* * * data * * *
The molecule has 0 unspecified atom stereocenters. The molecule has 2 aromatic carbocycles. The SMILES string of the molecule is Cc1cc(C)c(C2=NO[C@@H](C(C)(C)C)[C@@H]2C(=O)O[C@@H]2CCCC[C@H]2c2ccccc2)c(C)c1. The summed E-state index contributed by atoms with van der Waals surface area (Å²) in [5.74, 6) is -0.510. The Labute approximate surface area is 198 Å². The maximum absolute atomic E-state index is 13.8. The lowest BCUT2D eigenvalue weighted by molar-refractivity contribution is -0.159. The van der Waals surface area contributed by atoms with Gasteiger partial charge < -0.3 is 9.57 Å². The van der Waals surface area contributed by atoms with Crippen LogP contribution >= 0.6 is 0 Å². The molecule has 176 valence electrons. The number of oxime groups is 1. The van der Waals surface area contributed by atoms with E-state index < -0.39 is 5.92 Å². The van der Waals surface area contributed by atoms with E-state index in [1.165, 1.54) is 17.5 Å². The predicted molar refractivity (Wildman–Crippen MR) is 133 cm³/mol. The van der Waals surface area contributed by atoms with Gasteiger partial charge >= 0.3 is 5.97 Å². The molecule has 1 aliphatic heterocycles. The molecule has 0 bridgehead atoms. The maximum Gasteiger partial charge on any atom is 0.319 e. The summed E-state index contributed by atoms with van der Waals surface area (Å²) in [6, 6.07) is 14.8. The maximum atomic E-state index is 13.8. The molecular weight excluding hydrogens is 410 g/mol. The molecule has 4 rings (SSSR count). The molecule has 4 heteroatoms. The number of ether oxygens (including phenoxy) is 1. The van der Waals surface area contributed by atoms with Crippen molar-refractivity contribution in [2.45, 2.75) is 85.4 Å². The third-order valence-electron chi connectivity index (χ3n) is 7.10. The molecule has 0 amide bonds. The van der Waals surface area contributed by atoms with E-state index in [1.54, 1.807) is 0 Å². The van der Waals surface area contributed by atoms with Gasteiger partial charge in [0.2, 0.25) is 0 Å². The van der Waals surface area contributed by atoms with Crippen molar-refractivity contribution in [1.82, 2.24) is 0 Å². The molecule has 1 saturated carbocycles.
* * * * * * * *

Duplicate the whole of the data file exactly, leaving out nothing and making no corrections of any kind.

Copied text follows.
The molecule has 0 unspecified atom stereocenters. The molecule has 2 aromatic carbocycles. The SMILES string of the molecule is Cc1cc(C)c(C2=NO[C@@H](C(C)(C)C)[C@@H]2C(=O)O[C@@H]2CCCC[C@H]2c2ccccc2)c(C)c1. The summed E-state index contributed by atoms with van der Waals surface area (Å²) in [5.74, 6) is -0.510. The Labute approximate surface area is 198 Å². The maximum absolute atomic E-state index is 13.8. The lowest BCUT2D eigenvalue weighted by molar-refractivity contribution is -0.159. The van der Waals surface area contributed by atoms with Gasteiger partial charge < -0.3 is 9.57 Å². The van der Waals surface area contributed by atoms with Crippen LogP contribution >= 0.6 is 0 Å². The molecule has 176 valence electrons. The number of oxime groups is 1. The van der Waals surface area contributed by atoms with E-state index < -0.39 is 5.92 Å². The van der Waals surface area contributed by atoms with E-state index in [1.165, 1.54) is 17.5 Å². The predicted molar refractivity (Wildman–Crippen MR) is 133 cm³/mol. The van der Waals surface area contributed by atoms with Gasteiger partial charge >= 0.3 is 5.97 Å². The molecule has 1 aliphatic heterocycles. The molecule has 0 bridgehead atoms. The maximum Gasteiger partial charge on any atom is 0.319 e. The summed E-state index contributed by atoms with van der Waals surface area (Å²) in [6, 6.07) is 14.8. The maximum atomic E-state index is 13.8. The molecular weight excluding hydrogens is 410 g/mol. The molecule has 4 rings (SSSR count). The molecule has 4 heteroatoms. The number of ether oxygens (including phenoxy) is 1. The van der Waals surface area contributed by atoms with Crippen molar-refractivity contribution in [2.45, 2.75) is 85.4 Å². The third-order valence-electron chi connectivity index (χ3n) is 7.10. The molecule has 0 amide bonds. The van der Waals surface area contributed by atoms with E-state index in [1.54, 1.807) is 0 Å². The van der Waals surface area contributed by atoms with Gasteiger partial charge in [0.2, 0.25) is 0 Å². The van der Waals surface area contributed by atoms with Crippen molar-refractivity contribution in [1.82, 2.24) is 0 Å². The molecule has 1 saturated carbocycles.